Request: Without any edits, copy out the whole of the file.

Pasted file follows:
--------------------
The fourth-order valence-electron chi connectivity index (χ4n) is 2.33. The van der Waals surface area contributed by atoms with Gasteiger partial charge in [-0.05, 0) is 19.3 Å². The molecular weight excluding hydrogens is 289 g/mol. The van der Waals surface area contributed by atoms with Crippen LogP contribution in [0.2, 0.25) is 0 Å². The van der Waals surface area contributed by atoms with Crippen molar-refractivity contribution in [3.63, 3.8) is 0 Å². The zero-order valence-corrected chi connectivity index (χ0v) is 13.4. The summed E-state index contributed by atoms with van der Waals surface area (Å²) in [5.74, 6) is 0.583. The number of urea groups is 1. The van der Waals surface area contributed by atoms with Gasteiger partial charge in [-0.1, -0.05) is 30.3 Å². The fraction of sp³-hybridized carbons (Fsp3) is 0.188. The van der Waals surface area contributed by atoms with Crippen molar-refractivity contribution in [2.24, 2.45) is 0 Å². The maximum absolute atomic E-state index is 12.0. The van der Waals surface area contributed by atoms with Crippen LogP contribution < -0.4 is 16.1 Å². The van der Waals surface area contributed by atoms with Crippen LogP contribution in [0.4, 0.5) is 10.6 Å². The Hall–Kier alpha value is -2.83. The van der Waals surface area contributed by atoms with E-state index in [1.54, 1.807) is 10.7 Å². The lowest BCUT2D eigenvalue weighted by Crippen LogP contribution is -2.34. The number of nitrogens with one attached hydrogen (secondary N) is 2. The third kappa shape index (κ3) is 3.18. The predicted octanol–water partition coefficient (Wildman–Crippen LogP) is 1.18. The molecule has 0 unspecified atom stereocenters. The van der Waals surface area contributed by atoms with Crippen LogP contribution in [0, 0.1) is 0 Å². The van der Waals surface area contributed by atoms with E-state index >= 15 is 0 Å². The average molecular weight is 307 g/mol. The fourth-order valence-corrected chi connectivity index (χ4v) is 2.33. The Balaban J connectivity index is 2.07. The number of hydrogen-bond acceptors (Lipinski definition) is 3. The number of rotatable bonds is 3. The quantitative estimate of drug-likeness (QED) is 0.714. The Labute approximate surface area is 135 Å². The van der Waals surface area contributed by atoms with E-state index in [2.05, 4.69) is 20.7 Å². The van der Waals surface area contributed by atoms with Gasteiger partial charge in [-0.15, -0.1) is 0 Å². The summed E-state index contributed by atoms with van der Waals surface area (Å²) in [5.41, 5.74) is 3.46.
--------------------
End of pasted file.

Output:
The fourth-order valence-electron chi connectivity index (χ4n) is 2.33. The van der Waals surface area contributed by atoms with Gasteiger partial charge in [-0.05, 0) is 19.3 Å². The molecular weight excluding hydrogens is 289 g/mol. The van der Waals surface area contributed by atoms with Crippen LogP contribution in [0.2, 0.25) is 0 Å². The van der Waals surface area contributed by atoms with Crippen molar-refractivity contribution in [3.63, 3.8) is 0 Å². The zero-order valence-corrected chi connectivity index (χ0v) is 13.4. The summed E-state index contributed by atoms with van der Waals surface area (Å²) in [5.74, 6) is 0.583. The number of urea groups is 1. The van der Waals surface area contributed by atoms with Gasteiger partial charge in [-0.1, -0.05) is 30.3 Å². The fraction of sp³-hybridized carbons (Fsp3) is 0.188. The van der Waals surface area contributed by atoms with Crippen molar-refractivity contribution in [2.24, 2.45) is 0 Å². The maximum absolute atomic E-state index is 12.0. The van der Waals surface area contributed by atoms with Crippen LogP contribution < -0.4 is 16.1 Å². The van der Waals surface area contributed by atoms with Crippen LogP contribution in [0.4, 0.5) is 10.6 Å². The Hall–Kier alpha value is -2.83. The van der Waals surface area contributed by atoms with E-state index in [1.54, 1.807) is 10.7 Å². The lowest BCUT2D eigenvalue weighted by Crippen LogP contribution is -2.34. The number of nitrogens with one attached hydrogen (secondary N) is 2. The third kappa shape index (κ3) is 3.18. The predicted octanol–water partition coefficient (Wildman–Crippen LogP) is 1.18. The molecule has 0 unspecified atom stereocenters. The van der Waals surface area contributed by atoms with Crippen LogP contribution in [0, 0.1) is 0 Å². The van der Waals surface area contributed by atoms with E-state index >= 15 is 0 Å². The average molecular weight is 307 g/mol. The fourth-order valence-corrected chi connectivity index (χ4v) is 2.33. The Balaban J connectivity index is 2.07. The number of hydrogen-bond acceptors (Lipinski definition) is 3. The number of rotatable bonds is 3. The quantitative estimate of drug-likeness (QED) is 0.714. The Labute approximate surface area is 135 Å². The van der Waals surface area contributed by atoms with E-state index in [2.05, 4.69) is 20.7 Å². The van der Waals surface area contributed by atoms with Gasteiger partial charge in [-0.15, -0.1) is 0 Å². The summed E-state index contributed by atoms with van der Waals surface area (Å²) in [5.41, 5.74) is 3.46.